3. Many women worked with Jesus on his Kingdom mission. The passage ends with, "These women were helping to support them out of their own means." Jesus and his disciples relied on donations for their support and these women - who knows how many? - helped with that. Joanna was probably wealthy - her husband was a very high official in the royal household - and she may have had access to funds. We don't know where the other women got their money. It's possible that Jesus and his entourage were supported by many small donations.

I was 'gob-smacked' by something I read this week and I'm a little embarrassed to tell you what it is because it seems so obvious. I was reading Professor Joel Green's excellent commentary on Luke and he wrote that women were part of the second inner circle known as the 'seventy-two' (Luke 10). Jesus sent them out to proclaim and heal.


Women played a significant role in Jesus' mission. They were in his entourage. They travelled, received his teachings, watched his miracles, went out on ministry tours. They spoke the words and did the works Jesus taught them. It all defied the social conventions of the day in a shocking way. Jesus did not care.

But it gets even better. Women were the last disciples at the cross and the first disciples at the empty tomb. Women were the first to see the risen Christ and Mary Magdalene was the first disciple commissioned to proclaim the resurrection:

(Matthew 28:5-10) The angel said to the women, “Do not be afraid, for I know that you are looking for Jesus, who was crucified. 6 He is not here; he has risen, just as he said. Come and see the place where he lay. 7 Then go quickly and tell his disciples: ‘He has risen from the dead and is going ahead of you into Galilee. There you will see him.’ Now I have told you.”

8 So the women hurried away from the tomb, afraid yet filled with joy, and ran to tell his disciples. 9 Suddenly Jesus met them. “Greetings,” he said. They came to him, clasped his feet and worshiped him. 10 Then Jesus said to them, “Do not be afraid. Go and tell my brothers to go to Galilee; there they will see me.”

(John 20:16-18) Jesus said to her, “Mary.” She turned toward him and cried out in Aramaic, “Rabboni!” (which means “Teacher”). 17 Jesus said, “Do not hold on to me, for I have not yet ascended to the Father. Go instead to my brothers and tell them, ‘I am ascending to my Father and your Father, to my God and your God.’” 18 Mary Magdalene went to the disciples with the news: “I have seen the Lord!” And she told them that he had said these things to her.

New Testament professor, Aida Besancon Spencer writes,

Female disciples, like the males, had spent time with Jesus and were sent out to preach God’s reign. They were with Jesus, learning from his teachings to seek God’s reign, selling their possessions and giving all to the Lord’s ministry, as they were taught by Jesus (Lk 12:31-34; 18:22). The women from Galilee may not have been part of the Twelve, but they certainly were part of an inner circle that was trained in all ways as the twelve men were. They had been with Jesus since Galilee (Mt 4:23; 27:55; Mk 15:40-41; Lk 23:49, 55). Since the angels reminded the women that in Galilee Jesus had told them he would suffer, be crucified and be raised (Lk 24:6-8), this suggests they were present in Matthew 17:22, Mark 9:31 and Luke 9:18-22. Mark tells us Jesus wanted to be separated from the crowds because “he was teaching his disciples” (Mk 9:30). These women would have heard Jesus’ teaching to “deny themselves and take up their cross daily” (Lk 9:18-25); thus they denied themselves by giving generously to Jesus’ mission (Lk 8:2-3; Mt 27:55).They recognized, accepted and honored the forthcoming suffering of the Messiah by anointing Jesus before the crucifixion and being present at the cruci- fixion (Mt 26:6-13; 27:61; Mk 14:3-9; Lk 23:55; Jn 11:2; 12:3-8). Mary anointed Jesus’ feet, having understood that the Messiah would be crucified (Jn 12:3-7), a lesson Peter did not understand until later (Mt 16:21-23; Lk 24:33- 49; cf. 1 Pet 2:19-24).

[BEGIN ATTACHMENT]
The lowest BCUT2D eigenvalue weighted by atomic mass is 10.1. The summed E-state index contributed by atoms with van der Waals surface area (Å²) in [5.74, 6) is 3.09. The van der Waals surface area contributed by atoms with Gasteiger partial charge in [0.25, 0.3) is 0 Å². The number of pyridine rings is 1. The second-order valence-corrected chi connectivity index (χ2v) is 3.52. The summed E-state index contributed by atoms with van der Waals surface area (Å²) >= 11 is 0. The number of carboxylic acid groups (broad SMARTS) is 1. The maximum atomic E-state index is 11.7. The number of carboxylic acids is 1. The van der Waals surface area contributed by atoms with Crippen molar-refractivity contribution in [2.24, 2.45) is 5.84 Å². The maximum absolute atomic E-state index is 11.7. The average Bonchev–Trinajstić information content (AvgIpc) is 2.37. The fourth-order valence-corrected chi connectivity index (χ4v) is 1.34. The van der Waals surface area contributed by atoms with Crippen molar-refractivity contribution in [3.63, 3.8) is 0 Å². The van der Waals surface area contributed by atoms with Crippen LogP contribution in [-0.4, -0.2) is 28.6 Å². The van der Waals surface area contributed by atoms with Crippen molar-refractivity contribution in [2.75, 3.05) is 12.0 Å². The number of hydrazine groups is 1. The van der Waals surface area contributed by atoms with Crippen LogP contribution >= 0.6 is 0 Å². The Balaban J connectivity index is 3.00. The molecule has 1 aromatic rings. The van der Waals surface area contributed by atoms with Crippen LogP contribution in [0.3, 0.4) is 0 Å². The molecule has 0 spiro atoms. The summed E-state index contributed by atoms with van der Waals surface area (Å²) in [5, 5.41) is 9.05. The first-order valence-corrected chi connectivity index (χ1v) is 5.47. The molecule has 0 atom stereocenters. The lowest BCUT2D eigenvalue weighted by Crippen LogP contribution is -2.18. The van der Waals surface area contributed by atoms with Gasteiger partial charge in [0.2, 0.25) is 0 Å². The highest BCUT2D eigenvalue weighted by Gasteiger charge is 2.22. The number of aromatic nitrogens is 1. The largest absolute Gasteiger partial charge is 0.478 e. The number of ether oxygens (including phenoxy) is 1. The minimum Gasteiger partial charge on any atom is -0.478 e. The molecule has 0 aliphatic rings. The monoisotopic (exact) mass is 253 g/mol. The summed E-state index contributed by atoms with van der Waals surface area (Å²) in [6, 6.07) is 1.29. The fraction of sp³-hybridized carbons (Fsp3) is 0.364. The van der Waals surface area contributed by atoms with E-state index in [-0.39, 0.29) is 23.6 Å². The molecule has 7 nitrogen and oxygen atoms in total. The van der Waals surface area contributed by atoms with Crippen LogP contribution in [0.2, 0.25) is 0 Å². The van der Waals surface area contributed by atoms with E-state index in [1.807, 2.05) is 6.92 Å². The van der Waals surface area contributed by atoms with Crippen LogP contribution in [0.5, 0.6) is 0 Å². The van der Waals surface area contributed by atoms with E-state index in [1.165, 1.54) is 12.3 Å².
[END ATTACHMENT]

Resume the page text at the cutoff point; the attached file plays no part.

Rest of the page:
From: Jesus' Treatment of Women in the Gospels, chapter 7 in Discovering Biblical Equality, pages 137-138.

What does Jesus' contact with women back then say to all of us today? Women, step up! Men, don't get in their way!

Step up to follow Jesus as his disciple; learn from him - his Kingdom words and works. Be like Mary, who sat at Jesus' feet to learn from him (Luke 10:39). Jesus commented, (Luke 10:42) "Mary has chosen what is better, and it will not be taken away from her."

Step up to receive Kingdom life from him: salvation, forgiveness, healing, deliverance, anointing, mission. Wait for him in his presence.

Step up to work with him on his Kingdom mission. Put his anointing to work however the Spirit leads and empowers you. Live your life on mission with Jesus. Speak his words and do his works.

Men and women, this is Jesus' loving invitation to you today: Whatever you do, do not hide in the shadows. Refuse to sit on the sidelines. Don't let your past, or human customs, or your nagging doubts, or negative people exclude you from your full role in the church and the Kingdom of God.

Women, step up!